The corn fritters were light and full of corn. Not overly doughy or cakey which is nice. The bell pepper and chipotle chutney served with it was a very nice flavour compliment to the sweetness of the corn. 


Heidy was unsure about the Brussels sprouts. I'm a fan of them and I don't have the aversion to them that a lot of people have, possibly because I wasn't served them as a child so I have no bad memories of eating them. Cooked well I think the little tackers are great to eat and at The Old Crow being prepared in a crispy manner imparts a lot of smokey and charred flavour to them. They are definitely not the Brussels sprouts of your childhood. 

Far out Brussels sprouts!

The beef special was my least enjoyed dish. The meat was very tender and had been slow cooked, I presume based on how tender and soft it was. I just wasn't feeling the flavour of it. As a curry style beef I expected more punch, spice and pizzazz which I felt it lacked. The beans were an interesting side and I think was a nod to the dhal and lentil dishes that often accompany more traditional curries. If it were on the regular menu it's not something I would order again. 


Luckily we had room for dessert and decided to share the bourbon and cola sticky pudding. It was huge! We couldn't believe it. We kept saying that it was fortunate we didn't order one each. I think we'd still have been eating it for breakfast, however I'm sure our super lovely waitperson would have advised us better than to order one each. Even at the table next to us we saw two men sharing a pudding, and only just prior we saw one of them finishing an entire pork hock on his own. I'm usually not a dessert fan. I do like sweets but don't often find myself satisfied with the desserts at restaurants however this was sensational. I think because it's not at all pretentious or fancy. It's just like a rich, warm and saucy pudding I would make at home and sit eating in front of the TV. The pudding was delicious with the thick sauce that bubbled its way to the surface and the crunch provided by the scattering of oats made for a perfect finale. Although I didn't get much of a bourbon and cola taste, it definitely made for a delightfully sweet ending.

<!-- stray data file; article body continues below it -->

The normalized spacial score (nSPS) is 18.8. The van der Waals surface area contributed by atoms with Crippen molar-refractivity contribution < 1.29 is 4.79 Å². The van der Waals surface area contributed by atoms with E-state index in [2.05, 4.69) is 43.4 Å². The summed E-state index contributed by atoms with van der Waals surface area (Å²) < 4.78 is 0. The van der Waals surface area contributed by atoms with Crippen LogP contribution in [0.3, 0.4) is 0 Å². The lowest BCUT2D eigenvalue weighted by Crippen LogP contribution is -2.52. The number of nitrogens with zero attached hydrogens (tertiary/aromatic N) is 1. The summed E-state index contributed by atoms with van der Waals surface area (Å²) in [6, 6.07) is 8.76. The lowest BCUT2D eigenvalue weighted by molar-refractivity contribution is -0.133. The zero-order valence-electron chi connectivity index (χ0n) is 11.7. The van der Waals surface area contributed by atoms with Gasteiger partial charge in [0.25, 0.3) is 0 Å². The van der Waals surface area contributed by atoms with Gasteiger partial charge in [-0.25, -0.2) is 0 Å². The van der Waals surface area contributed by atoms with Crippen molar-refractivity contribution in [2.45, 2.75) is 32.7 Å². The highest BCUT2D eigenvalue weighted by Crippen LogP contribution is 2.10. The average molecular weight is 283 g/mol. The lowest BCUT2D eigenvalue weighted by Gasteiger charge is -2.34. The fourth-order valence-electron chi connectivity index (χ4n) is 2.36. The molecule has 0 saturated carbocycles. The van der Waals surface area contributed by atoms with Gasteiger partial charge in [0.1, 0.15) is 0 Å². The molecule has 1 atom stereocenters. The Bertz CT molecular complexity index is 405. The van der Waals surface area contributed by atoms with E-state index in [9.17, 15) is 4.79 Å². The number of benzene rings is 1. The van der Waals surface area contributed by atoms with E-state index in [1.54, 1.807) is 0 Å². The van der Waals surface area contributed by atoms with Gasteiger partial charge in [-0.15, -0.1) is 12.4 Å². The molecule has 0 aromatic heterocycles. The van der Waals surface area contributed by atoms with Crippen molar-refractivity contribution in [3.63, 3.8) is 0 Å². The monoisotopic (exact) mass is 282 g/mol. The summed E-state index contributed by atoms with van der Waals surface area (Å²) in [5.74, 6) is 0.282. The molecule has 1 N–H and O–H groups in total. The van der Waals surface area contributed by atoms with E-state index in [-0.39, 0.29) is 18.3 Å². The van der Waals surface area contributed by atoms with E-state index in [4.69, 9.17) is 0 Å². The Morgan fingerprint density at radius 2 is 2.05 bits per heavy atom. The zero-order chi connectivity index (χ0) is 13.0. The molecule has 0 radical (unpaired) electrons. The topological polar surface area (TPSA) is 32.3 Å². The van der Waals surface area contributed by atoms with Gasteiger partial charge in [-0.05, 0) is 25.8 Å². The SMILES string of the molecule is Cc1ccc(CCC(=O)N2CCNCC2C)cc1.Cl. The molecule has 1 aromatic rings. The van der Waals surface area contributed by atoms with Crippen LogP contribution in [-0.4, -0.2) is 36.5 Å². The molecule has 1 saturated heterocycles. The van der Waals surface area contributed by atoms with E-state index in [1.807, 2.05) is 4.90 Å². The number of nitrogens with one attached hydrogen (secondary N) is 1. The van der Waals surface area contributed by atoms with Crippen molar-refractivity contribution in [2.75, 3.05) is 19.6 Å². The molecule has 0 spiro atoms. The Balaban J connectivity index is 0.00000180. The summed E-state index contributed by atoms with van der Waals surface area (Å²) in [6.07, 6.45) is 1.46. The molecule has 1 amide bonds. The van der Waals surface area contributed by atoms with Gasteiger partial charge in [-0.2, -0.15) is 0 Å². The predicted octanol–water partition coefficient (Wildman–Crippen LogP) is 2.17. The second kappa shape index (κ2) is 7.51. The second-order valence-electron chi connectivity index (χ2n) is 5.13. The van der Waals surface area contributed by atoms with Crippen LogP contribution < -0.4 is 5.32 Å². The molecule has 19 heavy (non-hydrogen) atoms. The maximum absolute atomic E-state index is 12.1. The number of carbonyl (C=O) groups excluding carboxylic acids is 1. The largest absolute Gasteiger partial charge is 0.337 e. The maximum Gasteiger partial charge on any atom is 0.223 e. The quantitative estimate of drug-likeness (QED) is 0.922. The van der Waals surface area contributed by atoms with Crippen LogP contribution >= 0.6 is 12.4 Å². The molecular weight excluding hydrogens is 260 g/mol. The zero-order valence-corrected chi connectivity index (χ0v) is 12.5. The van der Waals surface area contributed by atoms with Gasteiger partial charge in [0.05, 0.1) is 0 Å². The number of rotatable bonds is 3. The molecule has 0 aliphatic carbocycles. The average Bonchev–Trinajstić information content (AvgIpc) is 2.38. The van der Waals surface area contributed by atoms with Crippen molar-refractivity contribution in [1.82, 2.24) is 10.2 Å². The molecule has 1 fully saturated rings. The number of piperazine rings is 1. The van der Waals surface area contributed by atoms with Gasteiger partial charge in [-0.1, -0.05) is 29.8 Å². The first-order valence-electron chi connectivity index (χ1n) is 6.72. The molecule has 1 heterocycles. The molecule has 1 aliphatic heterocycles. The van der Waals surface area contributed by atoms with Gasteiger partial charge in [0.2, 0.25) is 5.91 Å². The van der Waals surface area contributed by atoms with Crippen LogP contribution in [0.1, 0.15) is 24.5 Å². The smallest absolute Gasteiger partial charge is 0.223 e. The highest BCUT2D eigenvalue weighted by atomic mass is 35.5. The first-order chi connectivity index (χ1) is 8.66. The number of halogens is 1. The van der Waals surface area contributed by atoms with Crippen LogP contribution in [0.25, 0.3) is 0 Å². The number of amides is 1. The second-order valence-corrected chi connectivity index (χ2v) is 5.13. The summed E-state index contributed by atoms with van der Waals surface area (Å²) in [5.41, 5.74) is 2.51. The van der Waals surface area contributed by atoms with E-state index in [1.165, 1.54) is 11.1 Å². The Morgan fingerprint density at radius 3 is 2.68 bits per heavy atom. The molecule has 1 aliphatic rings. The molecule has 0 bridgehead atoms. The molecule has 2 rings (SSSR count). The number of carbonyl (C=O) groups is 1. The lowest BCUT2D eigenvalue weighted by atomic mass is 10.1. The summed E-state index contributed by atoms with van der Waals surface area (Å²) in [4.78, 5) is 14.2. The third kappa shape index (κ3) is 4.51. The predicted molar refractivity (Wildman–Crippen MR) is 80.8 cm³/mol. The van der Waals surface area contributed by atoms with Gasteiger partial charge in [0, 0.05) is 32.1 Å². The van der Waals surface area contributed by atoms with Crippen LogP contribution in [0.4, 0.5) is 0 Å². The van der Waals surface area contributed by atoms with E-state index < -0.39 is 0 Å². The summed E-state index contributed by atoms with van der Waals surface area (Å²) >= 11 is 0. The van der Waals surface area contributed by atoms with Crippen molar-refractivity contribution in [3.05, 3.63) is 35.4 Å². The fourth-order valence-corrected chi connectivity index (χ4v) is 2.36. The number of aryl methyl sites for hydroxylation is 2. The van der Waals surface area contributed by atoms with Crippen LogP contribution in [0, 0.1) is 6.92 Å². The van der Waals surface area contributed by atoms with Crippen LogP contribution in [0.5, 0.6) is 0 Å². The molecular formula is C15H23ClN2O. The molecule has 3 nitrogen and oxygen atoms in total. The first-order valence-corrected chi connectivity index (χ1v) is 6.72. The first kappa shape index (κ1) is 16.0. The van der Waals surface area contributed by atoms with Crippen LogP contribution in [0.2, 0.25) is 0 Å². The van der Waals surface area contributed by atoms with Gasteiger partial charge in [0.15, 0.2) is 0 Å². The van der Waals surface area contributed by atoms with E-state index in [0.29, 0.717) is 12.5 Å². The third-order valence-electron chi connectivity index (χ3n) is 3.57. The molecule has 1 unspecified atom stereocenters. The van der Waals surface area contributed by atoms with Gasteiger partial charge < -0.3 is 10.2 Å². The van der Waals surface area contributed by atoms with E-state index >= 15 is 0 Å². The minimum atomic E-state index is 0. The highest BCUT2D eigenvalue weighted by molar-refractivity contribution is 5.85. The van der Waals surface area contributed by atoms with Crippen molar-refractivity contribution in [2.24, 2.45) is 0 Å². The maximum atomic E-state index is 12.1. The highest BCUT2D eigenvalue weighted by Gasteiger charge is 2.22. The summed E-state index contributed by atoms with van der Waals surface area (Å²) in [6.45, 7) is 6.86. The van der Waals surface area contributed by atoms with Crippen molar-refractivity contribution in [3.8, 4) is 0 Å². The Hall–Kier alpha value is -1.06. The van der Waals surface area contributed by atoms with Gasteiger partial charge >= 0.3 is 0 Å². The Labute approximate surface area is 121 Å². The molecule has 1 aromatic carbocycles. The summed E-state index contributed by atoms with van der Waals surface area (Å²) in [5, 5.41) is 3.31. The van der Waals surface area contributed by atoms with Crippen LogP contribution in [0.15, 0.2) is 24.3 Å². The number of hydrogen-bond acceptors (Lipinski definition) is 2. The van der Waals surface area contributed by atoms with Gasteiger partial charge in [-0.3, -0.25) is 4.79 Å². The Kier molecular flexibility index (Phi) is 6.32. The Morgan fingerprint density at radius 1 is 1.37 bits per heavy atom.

The bill came to a total of $130, extremely good value for all the food we had. If we had not ordered the pitcher of Ginger Snaps the total bill would have been $98, which for three people wouldn't even buy you a main course each at some places. Good food and company, lively banter and a very inviting and cozy place of respite from the wind outside - makes for a pretty good Friday night to me.


As I headed back to my car, this rendition of Troy Buswell was getting put up on a door across the road. He's one that I'm sure knows all about a good Friday night. 

The Old Crow on Urbanspoon

May 06, 2014

On The Grid

One way or another, wherever we are, we are always connected. We are always 'On The Grid'.

And with these two sentences a long held dream came to life. A decade of memories. A decade of creating the images that spoke to the memory behind each moment captured. Collected and curated to become 'On The Grid'; the first photographic exhibition presented by my wonderfully talented friend Shu Daniels of SOUL of SHU

Last night was the opening of her exhibition and it was a privilege and delight to share in this special occasion with her. The many months spent pulling thousands of images to select the final few that would make the cut all came to fruition when seeing them larger than life upon the walls of The Bird in Northbridge.

The official start time of the exhibition was 6:30pm but just a few minutes after six the first framed print had been sold. The ball well and truly had started rolling and kept rolling long after the exhibition closed at 8:30pm. If you didn't make it last night you may be disappointed to find sold stickers adorning the walls alongside many images. 

Photo by Travis Hayto Photography

In her own words, On The Grid is a showcase of a selection of Shu's favourite images of her travels through Japan and New York City. The images were cleverly and cutely denoted with a stylized flag of Japan or the US to let you know the origin of each photo.